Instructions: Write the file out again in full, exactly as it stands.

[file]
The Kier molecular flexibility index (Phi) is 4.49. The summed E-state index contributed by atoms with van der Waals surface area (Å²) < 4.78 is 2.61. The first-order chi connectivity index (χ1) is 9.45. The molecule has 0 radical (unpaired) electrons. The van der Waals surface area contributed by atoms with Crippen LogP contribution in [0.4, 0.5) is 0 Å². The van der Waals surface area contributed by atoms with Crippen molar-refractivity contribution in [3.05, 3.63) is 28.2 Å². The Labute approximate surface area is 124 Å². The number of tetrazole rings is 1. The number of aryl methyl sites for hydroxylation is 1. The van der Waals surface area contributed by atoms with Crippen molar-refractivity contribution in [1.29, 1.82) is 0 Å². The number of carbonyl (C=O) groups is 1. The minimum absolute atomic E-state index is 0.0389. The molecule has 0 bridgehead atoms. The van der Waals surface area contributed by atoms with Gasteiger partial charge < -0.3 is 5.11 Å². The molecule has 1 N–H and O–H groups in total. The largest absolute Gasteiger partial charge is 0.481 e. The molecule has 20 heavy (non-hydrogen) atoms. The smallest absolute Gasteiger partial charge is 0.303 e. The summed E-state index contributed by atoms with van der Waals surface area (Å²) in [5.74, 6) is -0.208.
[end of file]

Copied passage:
The Kier molecular flexibility index (Phi) is 4.49. The summed E-state index contributed by atoms with van der Waals surface area (Å²) < 4.78 is 2.61. The first-order chi connectivity index (χ1) is 9.45. The molecule has 0 radical (unpaired) electrons. The van der Waals surface area contributed by atoms with Crippen LogP contribution in [0.4, 0.5) is 0 Å². The van der Waals surface area contributed by atoms with Crippen molar-refractivity contribution in [3.05, 3.63) is 28.2 Å². The Labute approximate surface area is 124 Å². The number of tetrazole rings is 1. The number of aryl methyl sites for hydroxylation is 1. The van der Waals surface area contributed by atoms with Crippen molar-refractivity contribution in [1.29, 1.82) is 0 Å². The number of carbonyl (C=O) groups is 1. The minimum absolute atomic E-state index is 0.0389. The molecule has 0 bridgehead atoms. The van der Waals surface area contributed by atoms with Gasteiger partial charge < -0.3 is 5.11 Å². The molecule has 1 N–H and O–H groups in total. The largest absolute Gasteiger partial charge is 0.481 e. The molecule has 20 heavy (non-hydrogen) atoms. The smallest absolute Gasteiger partial charge is 0.303 e. The summed E-state index contributed by atoms with van der Waals surface area (Å²) in [5.74, 6) is -0.208.